This is an award that often goes to a sacred cow in the music industry. Bob Dylan, Sting, Phil Collins, U2. Okay, maybe not so much Collins, but he’s been around a while at least. Also, if there’s a Disney film it’s usually a shoo-in but that’s not the case here. So Mick Jagger, while not actually The Rolling Stones, is close enough and will do as an institution in this case. Doesn’t hurt that he did this with Dave Stewart, whose fellow Eurythmics alum Annie Lennox won last year for being within five feet of Lord of the Rings.
Now, I haven’t actually heard “Old Habits Die Hard,” but I refuse to reward Alfie. I haven’t heard “Believe,” either but chances are that it’s not my cup of tea. I only know I’ve heard “Learn to Be Lonely” and “Million Voices,” because I saw those movies but they obviously didn’t leave much of an impression. That leaves “Accidentally” as the only memorable, non-annoying piece of music on the list. But I still don’t like the video. Why’s she gotta dis the buff guy for the rabbit? What did the buff guy ever do wrong? Hell, he’s making her breakfast! That’s more than the rabbit ever did. Stupid rabbit.
OPV: 61%. This is simultaneously the number two most predictive category, and the number one most irrelevant.
The Aviator – Howard Shore
Finding Neverland – Jan A.P. Kaczmarek
Million Dollar Baby – Clint Eastwood
Sideways – Rolfe Kent
Spanglish – Hans Zimmer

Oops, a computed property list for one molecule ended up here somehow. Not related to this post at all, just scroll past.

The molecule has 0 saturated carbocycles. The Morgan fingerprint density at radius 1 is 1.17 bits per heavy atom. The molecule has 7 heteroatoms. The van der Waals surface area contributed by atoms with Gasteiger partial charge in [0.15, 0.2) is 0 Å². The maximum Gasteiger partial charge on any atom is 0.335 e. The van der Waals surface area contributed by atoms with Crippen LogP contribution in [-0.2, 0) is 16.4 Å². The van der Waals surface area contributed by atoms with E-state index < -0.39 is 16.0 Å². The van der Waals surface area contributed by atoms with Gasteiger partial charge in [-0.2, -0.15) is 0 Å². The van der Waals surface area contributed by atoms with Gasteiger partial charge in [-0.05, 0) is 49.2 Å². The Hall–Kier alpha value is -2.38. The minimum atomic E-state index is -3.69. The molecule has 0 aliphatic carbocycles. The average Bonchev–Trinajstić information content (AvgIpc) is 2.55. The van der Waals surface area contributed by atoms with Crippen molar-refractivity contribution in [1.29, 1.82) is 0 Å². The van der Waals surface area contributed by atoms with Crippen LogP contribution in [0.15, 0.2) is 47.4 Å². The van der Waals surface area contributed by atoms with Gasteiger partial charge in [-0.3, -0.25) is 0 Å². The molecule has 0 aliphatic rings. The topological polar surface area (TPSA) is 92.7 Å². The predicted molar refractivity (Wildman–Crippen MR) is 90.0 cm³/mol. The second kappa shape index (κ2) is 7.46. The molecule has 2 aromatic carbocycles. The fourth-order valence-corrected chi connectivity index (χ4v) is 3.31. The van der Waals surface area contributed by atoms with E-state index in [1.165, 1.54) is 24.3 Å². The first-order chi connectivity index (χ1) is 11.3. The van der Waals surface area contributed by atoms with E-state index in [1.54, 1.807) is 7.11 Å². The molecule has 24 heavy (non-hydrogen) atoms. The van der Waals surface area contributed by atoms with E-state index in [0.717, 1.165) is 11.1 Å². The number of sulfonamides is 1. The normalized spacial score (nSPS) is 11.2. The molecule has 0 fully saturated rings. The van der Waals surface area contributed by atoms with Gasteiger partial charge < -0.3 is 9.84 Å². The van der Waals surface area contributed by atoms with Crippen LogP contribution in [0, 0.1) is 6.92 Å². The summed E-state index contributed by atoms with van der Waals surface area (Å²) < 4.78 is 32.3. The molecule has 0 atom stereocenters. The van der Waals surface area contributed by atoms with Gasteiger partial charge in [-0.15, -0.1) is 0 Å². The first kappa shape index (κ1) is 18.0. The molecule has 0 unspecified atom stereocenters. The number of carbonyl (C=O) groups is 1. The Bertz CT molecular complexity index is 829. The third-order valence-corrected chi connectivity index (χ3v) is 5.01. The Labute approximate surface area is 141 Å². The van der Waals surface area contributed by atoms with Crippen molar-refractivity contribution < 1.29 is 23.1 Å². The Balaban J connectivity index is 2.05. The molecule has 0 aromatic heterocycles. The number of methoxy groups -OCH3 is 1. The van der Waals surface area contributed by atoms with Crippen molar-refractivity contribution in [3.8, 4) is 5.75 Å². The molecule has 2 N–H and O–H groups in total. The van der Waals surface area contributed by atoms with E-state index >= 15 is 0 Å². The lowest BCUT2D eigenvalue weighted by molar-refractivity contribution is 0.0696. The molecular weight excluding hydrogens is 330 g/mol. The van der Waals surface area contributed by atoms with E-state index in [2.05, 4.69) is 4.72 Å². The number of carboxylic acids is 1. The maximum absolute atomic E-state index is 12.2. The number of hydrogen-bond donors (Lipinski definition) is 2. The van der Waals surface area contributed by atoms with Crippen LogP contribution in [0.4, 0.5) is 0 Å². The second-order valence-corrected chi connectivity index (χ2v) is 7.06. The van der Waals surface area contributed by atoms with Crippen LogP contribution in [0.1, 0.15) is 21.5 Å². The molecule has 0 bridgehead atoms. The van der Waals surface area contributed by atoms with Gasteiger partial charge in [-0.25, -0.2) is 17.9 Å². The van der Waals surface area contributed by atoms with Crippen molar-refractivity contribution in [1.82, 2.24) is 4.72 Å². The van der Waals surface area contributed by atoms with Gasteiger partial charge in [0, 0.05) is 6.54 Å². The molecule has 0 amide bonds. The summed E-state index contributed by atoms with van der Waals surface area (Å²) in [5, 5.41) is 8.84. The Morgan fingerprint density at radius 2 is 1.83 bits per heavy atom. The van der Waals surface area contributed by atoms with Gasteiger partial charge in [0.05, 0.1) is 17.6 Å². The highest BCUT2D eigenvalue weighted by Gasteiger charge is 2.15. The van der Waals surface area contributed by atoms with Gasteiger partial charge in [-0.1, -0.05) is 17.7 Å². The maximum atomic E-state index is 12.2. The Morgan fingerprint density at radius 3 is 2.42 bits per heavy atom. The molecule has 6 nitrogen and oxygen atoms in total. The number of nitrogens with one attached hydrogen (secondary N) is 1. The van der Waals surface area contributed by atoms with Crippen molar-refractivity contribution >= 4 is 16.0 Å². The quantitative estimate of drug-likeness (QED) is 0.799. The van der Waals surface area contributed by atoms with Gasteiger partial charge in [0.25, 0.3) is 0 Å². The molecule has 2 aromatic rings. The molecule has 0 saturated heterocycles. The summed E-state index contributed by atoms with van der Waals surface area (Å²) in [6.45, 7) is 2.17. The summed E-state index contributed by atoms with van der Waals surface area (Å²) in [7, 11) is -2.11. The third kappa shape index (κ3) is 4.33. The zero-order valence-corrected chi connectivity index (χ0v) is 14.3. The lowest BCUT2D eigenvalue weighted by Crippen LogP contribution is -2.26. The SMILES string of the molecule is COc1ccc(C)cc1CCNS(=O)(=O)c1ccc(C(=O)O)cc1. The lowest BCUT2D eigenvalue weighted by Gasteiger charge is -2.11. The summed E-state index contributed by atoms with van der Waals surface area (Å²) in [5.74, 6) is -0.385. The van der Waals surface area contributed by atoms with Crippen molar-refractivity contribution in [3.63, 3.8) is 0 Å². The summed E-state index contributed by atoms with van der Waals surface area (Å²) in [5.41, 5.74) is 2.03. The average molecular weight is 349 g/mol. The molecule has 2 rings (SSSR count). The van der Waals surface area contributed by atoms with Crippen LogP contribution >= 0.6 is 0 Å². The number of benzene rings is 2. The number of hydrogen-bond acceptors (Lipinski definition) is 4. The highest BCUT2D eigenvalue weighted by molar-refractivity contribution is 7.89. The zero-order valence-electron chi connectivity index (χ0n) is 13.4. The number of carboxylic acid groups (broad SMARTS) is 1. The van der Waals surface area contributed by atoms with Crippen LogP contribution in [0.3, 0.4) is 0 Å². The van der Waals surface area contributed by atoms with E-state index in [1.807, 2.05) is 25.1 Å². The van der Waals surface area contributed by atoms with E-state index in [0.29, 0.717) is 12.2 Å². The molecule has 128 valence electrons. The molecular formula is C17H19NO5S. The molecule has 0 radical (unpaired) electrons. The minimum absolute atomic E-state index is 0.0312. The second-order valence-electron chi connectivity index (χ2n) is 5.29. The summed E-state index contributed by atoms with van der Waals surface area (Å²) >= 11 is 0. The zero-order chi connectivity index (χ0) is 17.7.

Will Win: Sideways
Should Win: Sideways
Original Score tends to be the most random of awards. It can go to the predictable (last year’s Lord of the Rings) to the out of nowhere (the previous year’s Frida). This year Sideways stands as good a chance as any. I predict a bit of a lovefest for the flick, and it might as well start here. Shore and Zimmer have won before (Shore as recently as last year) and Eastwood and Kaczmarek are just as likely, but the general good feeling about Sideways might put it over the top.
Of all these scores, I have the fondest memories (and by that I mean any) of Sideways. A nice, jazzy score. I kind of remember Eastwood’s, too, but honestly, I felt it was a little intrusive at times. (Ironic, given that most of the time it’s quiet as a church in that film).
OPV: Again, for reasons too boring to explain, near uncalculable.
The Aviator – John Logan
Closer – Patrick Marber
Eternal Sunshine of the Spotless Mind – Charlie Kaufman
Finding Neverland – David Magee
Sideways – Alexander Payne, Jim Taylor
Will Win: Eternal Sunshine of the Spotless Mind
Should Win: Eternal Sunshine of the Spotless Mind
The neat thing about Screenplay when it comes to the Golden Globes is that they don’t distinguish between adaptation and original work, so you see a competition that won’t happen at the Oscars. However, that competition did happen in critic’s circles for the past two months and Sideways was the more common victor. (Incidentally, virtually no other screenplay appears in those categories.) Payne and Taylor took home this award (in a bit of an upset over Kaufman’s Adaptation) in 2002. Kaufman’s on his third nom now without an award. I think they’ll give it to him this time.